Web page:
Incremental Multiple Sequence Alignment

  • Marcelino Campos
  • Damián López
  • Piedachu Peris
Conference paper
Part of the Lecture Notes in Computer Science book series (LNCS, volume 4756)

Abstract

This work proposes a new approach to the alignment of multiple sequences. We take profit from some results on Grammatical Inference that allow us to build iteratively an abstract machine that considers in each inference step an increasing amount of sequences. The obtained machine compile the common features of the sequences, and can be used to align these sequences. This method improves the time complexity of current approaches. The experimentation carried out compare the performance of our method and previous alignment methods.

Keywords

Grammatical inference processing of biosequences multiple alignment of sequences 

References

  1. 1.
    Notredame, C.: Recent progresses in multiple sequence alignment: a survey. Pharmacogenomics 3(1), 1–14 (2002)CrossRefGoogle Scholar
  2. 2.
    Thompson, J., Higgins, D., Gibson, T.: Clustal-w: improving the sensitivity of progressive multiple sequence alignment through sequence weighting, position-specific gap penalties and weight matrix choice. Nucleic Acid Research 22(22), 4673–4680 (1994)CrossRefGoogle Scholar
  3. 3.
    Notredame, C., Higgins, D., Heringa, J.: T-coffee: a novel method for fast and accurate multiple sequence alignment. J. Mol. Biol. 302, 205–217 (2000)CrossRefGoogle Scholar
  4. 4.
    Fu, K., Booth, T.: Grammatical inference: Introduction and survey - Part I. IEEE Transactions on Pattern Analysis and Machine Intelligence 8(3), 343–359 (1975)CrossRefGoogle Scholar
  5. 5.
    Fu, K., Booth, T.: Grammatical inference: Introduction and survey - Part II. IEEE Transactions on Pattern Analysis and Machine Intelligence 8(3), 360–375 (1975)Google Scholar
  6. 6.
    Angluin, D., Smith, C.: Inductive inference:Theory and Methods. Computing Surveys 15(3), 237–269 (1983)CrossRefMathSciNetGoogle Scholar
  7. 7.
    Miclet, L.: Grammatical inference. In: Syntactic and Structural Pattern Recognition. Theory and Applications. Series in Computer Science, vol. 7, pp. 237–290 (1990)Google Scholar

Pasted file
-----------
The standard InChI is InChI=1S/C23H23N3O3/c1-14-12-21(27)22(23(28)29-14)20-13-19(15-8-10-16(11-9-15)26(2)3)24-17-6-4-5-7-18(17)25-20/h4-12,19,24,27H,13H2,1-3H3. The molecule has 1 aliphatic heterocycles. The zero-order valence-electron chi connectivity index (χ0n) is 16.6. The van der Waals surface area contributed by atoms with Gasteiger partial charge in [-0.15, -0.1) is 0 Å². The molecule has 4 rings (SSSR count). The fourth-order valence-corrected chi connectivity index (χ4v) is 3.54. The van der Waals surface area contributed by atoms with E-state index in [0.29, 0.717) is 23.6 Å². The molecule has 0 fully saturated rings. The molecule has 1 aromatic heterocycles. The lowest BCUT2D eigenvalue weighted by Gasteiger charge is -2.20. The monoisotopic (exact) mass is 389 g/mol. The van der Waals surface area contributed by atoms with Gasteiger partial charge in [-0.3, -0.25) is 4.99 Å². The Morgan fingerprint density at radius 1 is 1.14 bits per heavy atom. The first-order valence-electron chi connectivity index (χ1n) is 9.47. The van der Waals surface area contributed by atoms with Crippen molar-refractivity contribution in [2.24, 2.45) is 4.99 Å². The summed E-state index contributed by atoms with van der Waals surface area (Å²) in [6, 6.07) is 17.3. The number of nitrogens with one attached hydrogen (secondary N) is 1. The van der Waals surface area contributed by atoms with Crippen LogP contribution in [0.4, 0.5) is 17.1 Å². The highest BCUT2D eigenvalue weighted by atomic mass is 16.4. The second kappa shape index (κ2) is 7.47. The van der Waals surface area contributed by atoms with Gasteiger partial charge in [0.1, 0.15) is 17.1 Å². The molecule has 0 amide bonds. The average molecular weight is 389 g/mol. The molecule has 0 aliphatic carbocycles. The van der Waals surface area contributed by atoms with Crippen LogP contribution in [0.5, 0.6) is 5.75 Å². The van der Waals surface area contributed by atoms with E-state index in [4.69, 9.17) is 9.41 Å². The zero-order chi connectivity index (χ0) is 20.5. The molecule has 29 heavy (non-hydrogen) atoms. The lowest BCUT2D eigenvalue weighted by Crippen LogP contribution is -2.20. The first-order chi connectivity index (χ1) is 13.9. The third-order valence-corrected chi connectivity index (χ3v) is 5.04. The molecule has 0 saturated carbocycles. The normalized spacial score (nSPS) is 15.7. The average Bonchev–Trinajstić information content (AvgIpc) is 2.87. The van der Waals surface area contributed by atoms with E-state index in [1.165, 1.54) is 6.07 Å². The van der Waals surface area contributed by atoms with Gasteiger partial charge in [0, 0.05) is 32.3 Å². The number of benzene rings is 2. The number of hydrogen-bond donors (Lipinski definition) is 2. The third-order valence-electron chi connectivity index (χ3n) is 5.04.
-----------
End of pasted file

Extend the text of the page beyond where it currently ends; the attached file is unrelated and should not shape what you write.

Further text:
8. 8.
    Sakakibara, Y.: Recent advances of grammatical inference. Theoretical Computer Science 185, 15–45 (1997)MATHCrossRefMathSciNetGoogle Scholar
  9. 9.
    Sakakibara, Y.: Grammatical inference in bioinformatics. IEEE Transactions on Pattern Analysis and Machine Intelligence 27(7), 1051–1062 (2005)CrossRefGoogle Scholar
  10. 10.
    Rulot, H., Vidal, E.: An efficient algorithm for the inference of circuit-free automata. In: Syntactic and Structural Pattern Recognition. NATO Asi Series, pp. 173–184 (1988)Google Scholar
  11. 11.
    Prieto, N., Vidal, E.: Learning language models through the ecgi method. Speech Communication 11, 299–309 (1992)CrossRefGoogle Scholar
  12. 12.
    Vidal, E., Rulot, H., Valiente, J.M., Andreu, G.: Application of the error-correcting grammatical inference algorithm (ECGI) to planar shape. In: Grammatical inference: theory, applications and alternatives. vol. IEE. Digest No: 1993/092 (1993)Google Scholar
  13. 13.
    Hopcroft, J., Ullman, J.: Introduction to Automata Theory, Languages and Computation. Addison-Wesley Publishing Company, Reading (1979)MATHGoogle Scholar
  14. 14.
    Gardner, P., Giegerich, R.: A comprehensive comparison of comparative rna structure prediction aproaches. BMC Bioinformatics 5 (2004)Google Scholar
  15. 15.
    Thompson, J., Plewniak, F., Poch, O.: A comprehensive comparison of multiple sequence alignment programs. Nucleic Acid Research 27(13), 2682–2690 (1999)CrossRefGoogle Scholar

Copyright information

© Springer-Verlag Berlin Heidelberg 2007

Authors and Affiliations

  • Marcelino Campos
    • 1
  • Damián López
    • 1
  • Piedachu Peris
    • 1
  1. 1.Departamento de Sistemas Informáticos y Computación, Universidad Politécnica de Valencia, Camino de Vera s/n, 46071 ValenciaSpain

Personalised recommendations